Criminal Justice Policy Review Volume: 20 Issue: 2 Dated: June 2009 Pages: 154-169
This study examined the effectiveness, efficiency, and equity of prisoner reentry efforts through the exploration of factors associated with program failure among participants enrolled in a Serious and Violent Offender Reentry Initiative (SVORI) funded program.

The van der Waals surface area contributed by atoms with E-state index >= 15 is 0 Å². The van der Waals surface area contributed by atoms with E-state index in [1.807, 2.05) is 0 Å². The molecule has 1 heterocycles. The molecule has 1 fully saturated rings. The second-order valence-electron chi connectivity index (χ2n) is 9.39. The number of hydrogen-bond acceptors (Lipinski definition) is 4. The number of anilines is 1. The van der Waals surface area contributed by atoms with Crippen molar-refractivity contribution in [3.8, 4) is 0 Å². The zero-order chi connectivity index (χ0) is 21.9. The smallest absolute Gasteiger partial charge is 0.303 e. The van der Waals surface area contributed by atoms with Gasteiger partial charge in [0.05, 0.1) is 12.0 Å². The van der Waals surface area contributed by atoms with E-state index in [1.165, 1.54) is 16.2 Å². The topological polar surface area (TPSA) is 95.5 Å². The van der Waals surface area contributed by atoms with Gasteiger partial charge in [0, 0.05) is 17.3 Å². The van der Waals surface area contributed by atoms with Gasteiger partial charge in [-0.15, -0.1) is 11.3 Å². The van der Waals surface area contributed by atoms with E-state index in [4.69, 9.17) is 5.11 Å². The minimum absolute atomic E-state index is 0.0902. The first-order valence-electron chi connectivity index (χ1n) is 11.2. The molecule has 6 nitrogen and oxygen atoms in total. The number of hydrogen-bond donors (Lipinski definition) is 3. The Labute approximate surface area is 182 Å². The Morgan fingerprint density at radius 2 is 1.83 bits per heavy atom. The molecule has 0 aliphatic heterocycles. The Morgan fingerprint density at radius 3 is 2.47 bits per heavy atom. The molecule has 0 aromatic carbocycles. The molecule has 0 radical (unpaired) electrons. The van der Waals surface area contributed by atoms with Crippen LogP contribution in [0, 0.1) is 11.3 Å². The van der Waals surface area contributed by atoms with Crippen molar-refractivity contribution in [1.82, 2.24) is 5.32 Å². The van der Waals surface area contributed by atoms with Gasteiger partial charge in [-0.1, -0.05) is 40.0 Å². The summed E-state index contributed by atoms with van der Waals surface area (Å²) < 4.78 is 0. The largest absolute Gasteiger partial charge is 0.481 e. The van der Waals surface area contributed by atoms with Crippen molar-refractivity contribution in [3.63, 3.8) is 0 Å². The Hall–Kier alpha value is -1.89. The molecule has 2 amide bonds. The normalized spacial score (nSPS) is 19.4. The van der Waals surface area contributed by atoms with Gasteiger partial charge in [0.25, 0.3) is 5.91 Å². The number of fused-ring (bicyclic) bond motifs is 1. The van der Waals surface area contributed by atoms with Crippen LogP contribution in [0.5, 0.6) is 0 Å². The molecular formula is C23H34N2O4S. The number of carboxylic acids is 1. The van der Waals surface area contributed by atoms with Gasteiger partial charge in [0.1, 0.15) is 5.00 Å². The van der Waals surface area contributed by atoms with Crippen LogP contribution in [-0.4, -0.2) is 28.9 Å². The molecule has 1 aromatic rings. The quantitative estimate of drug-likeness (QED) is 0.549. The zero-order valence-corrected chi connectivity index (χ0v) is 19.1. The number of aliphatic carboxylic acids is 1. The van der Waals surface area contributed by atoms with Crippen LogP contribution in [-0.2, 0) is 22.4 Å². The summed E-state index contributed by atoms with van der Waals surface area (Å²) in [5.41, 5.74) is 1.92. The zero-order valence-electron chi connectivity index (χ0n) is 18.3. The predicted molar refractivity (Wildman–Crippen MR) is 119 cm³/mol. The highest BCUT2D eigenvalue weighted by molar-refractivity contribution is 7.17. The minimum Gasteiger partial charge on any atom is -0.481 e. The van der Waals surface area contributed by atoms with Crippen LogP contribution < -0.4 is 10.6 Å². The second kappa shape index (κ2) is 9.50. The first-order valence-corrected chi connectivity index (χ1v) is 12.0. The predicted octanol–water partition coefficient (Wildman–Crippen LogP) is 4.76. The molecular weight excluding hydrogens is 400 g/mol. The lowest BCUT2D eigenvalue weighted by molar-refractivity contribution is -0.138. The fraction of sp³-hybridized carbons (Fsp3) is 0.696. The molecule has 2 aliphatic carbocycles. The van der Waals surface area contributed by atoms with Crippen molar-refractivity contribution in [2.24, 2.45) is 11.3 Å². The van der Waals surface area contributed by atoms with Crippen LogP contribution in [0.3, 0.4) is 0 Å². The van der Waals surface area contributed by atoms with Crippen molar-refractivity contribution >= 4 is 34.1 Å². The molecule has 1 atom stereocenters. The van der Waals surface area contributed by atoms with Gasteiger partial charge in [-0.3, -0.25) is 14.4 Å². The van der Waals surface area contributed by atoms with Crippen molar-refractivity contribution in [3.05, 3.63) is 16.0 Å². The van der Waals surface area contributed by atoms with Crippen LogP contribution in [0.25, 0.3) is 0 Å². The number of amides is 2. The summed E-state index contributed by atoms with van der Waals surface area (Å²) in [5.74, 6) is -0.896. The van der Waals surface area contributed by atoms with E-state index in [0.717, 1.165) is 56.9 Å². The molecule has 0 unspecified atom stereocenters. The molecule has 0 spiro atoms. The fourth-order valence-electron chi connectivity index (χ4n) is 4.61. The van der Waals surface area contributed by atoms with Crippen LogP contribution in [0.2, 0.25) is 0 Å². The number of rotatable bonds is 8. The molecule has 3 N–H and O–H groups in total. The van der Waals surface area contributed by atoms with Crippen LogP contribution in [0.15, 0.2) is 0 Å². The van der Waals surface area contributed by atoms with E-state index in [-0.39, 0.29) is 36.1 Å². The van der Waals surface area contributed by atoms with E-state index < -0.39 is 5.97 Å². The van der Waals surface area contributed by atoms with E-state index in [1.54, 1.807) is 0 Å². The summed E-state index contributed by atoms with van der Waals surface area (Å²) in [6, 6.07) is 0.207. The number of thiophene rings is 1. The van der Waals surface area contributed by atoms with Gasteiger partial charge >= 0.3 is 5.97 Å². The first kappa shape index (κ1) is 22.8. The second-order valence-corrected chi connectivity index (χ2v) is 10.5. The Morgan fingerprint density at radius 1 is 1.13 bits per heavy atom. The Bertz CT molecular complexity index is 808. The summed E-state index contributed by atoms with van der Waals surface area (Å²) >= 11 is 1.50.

The results of the study indicate that those individuals who were unable to secure employment, who did not reside with a family member, and who were higher risks were more likely to fail the program. Employment and housing were two of the most immediate issues facing inmates paroling into the community. The findings were consistent with previous research that finds that employment and family support were important predictors of program retention. The findings also suggest that reentry programs pay closer attention to the ways in which individuals of different statuses and backgrounds respond to treatment. Findings should be used to develop policies to enhance opportunities for employment, family support, and treatment matched to the individual's risks and needs. Planning for the transition back into the community for approximately 650,000 prisoners each year is critical. Traditional supervision-focused parole services have a limited ability to adequately address all of the ex-offenders needs and issues. In 2003, the Federal Government established the Serious and Violent Offender Initiative (SVORI) which provides States with Federal funding to develop or enhance existing reentry services for inmates being released on parole. This study sought to examine factors associated with program failure for both the institutional and community phases of a SVORI-funded reentry program, specifically the Going Home Prepared (GHP) program. Tables, notes, and references
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